Saint Mary’s Hospital Archives, Rochester, MNA still from Ken Burns’s The Mayo Clinic: Faith—Hope—Science (2018), showing an operation at the Mayo Clinic with an assisting nun trained as a nurse, 1923

Visiting a cousin in an otherworldly alpine sanitarium, Hans Castorp, the hero of Thomas Mann’s The Magic Mountain, succumbs not just to the lung-rattle his cousin has checked in to cure but also to the hospital’s cult-like allure and its promise: something beyond health. I felt like Hans on my own sojourn, some months ago, at the Mayo Clinic, Minnesota’s lowland answer to Mann’s pristine peak.

The Mayo has long been ranked among the best hospitals in the United States, widely treated even by those who’ve never been there as the ultimate medical authority, as well as last resort. When my father, in his thirties, was dying from a little-understood disease, the query always posed—breathlessly so—was, “Have you tried the Mayo?” There were urgent conferrals on the phone: “Pick up the other line! The Mayo!” Out of the cacophony of desperation, the name chimed cleanly, supremely. My father never made it there, daunted by the money, the distance, the mythos of the place. Decades later, with a rare permutation of the same ailment that no doctor I’d seen had been able to treat, I recalled the talk about the Mayo and found that the world’s nearly sole, and top, expert was there.

The clinic dates from 1883, when a deadly hurricane propelled a local order of nuns into a self-taught crash course in nursing. The nonprofit hospital they founded, with help from a surgeon named W.W. Mayo and his sons William and Charles, would be known as the “Miracle in a Cornfield.” By the 1920s, it had vastly expanded to accommodate the influx of sufferers drawn by its reputed wonder-cures. The Queen Mother of Egypt, Ernest Hemingway, Lou Gehrig, Jack Benny, Lyndon Johnson, and the Dalai Lama have all been patients there. 1.3 million more came to the Mayo just last year.

W. Bruce Fye Center for the History of Medicine, Rochester, MNFrom The Mayo Clinic (2018), women at Saint Mary’s Hospital Training School for Nurses, opened in 1906

When I arrived as a patient myself, I was told that Ken Burns had just left. In his new documentary, The Mayo Clinic: Faith—Hope—Science, the filmmaker ascribes the institution’s success to groundbreaking advances in both medicine and its delivery: the human side of care. Most important, he finds, among the Mayo brothers’ innovations was to place doctors on salary rather than paying them per appointment so that they could devote as much time and focus to a patient as her condition required. Their partner Dr. Henry Plummer, the mad genius of the operation, pioneered many of ventilation, sterilization, data, and communications systems still in use in hospitals throughout the world today. Plummer is credited, for instance, with inventing the unified patient record, in which notes and test results from different doctors over time are gathered in a single file toward a full diagnostic portrait. Ever the perfectionist, Plummer then built a pneumatic tube system to convey the records between offices and, with nearby mills and chemists, engineered longer-lasting paper and ink than were then available on the market. A signed photo the Mayo archive holds of Franklin Delano Roosevelt with the brothers Mayo shows their script, made with their own pens, crisp and dark to this day, while FDR’s has faded.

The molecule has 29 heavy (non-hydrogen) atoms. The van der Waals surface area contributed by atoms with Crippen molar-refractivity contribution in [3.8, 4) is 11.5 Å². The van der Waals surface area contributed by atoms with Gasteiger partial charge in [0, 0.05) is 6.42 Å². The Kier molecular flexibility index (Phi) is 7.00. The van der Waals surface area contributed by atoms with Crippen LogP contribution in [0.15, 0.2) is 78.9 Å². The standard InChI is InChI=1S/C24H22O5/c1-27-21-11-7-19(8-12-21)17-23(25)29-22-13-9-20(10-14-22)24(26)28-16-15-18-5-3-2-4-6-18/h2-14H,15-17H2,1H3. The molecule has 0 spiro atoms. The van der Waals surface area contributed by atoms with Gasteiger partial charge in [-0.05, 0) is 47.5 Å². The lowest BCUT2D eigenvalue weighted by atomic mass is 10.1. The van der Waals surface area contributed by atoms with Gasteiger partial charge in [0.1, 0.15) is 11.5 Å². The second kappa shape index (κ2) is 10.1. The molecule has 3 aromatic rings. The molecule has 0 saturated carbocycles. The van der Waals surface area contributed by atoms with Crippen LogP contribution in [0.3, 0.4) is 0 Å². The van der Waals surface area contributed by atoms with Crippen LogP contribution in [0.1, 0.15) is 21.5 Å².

Used with permission of Mayo Foundation for Medical Education and ResearchA photograph showing FDR, Charles Horace Mayo, and William James Mayo, 1934

Most impressive among the clinic’s historical artifacts are the alarmingly lifelike wax anatomical models produced from the 1930s through 1980s by sculptors brought to work in the Mayo’s design department. Like their Italian predecessors from the late Renaissance onward—such as Clemente Susini’s lurid eighteenth-century Anatomical Venus figures—the Mayo’s were created for teaching purposes, as ersatz cadavers, yet are so exquisitely crafted as to far exceed that purely technical goal. What delicacy the Mayo versions may lack, compared to their Continental counterparts, they gain in American freshness and frankness. Any of the Mayo’s models might double for the boy next door. And, in effect, they sometimes did: a series of the models replicates work injuries from the surrounding rural area, such as one that shows a farmhand impaled through the rectum by a pitchfork.

Used with permission of Mayo Foundation for Medical Education and ResearchWax model illustrating a dermatological condition; click to enlarge

Burns doesn’t mention the wax models. In Europe such models are preserved and displayed as masterpieces, yet the estimated 3,000 Mayo figures have for the past thirty years been packed in cardboard boxes in a medical warehouse cooled only by industrial fans. I saw a sampling of the models by accompanying an archivist on her rounds; they are not available for public view. Many need cleaning and repair, and the archivist’s time is limited due to her other duties. Donors—of which the Mayo has many, from billionaires to grateful poorer patients who come, one official told me, bearing “coffee cans of change”—may understandably prefer to contribute toward medical cures, but these archival treasures are also in need of funding.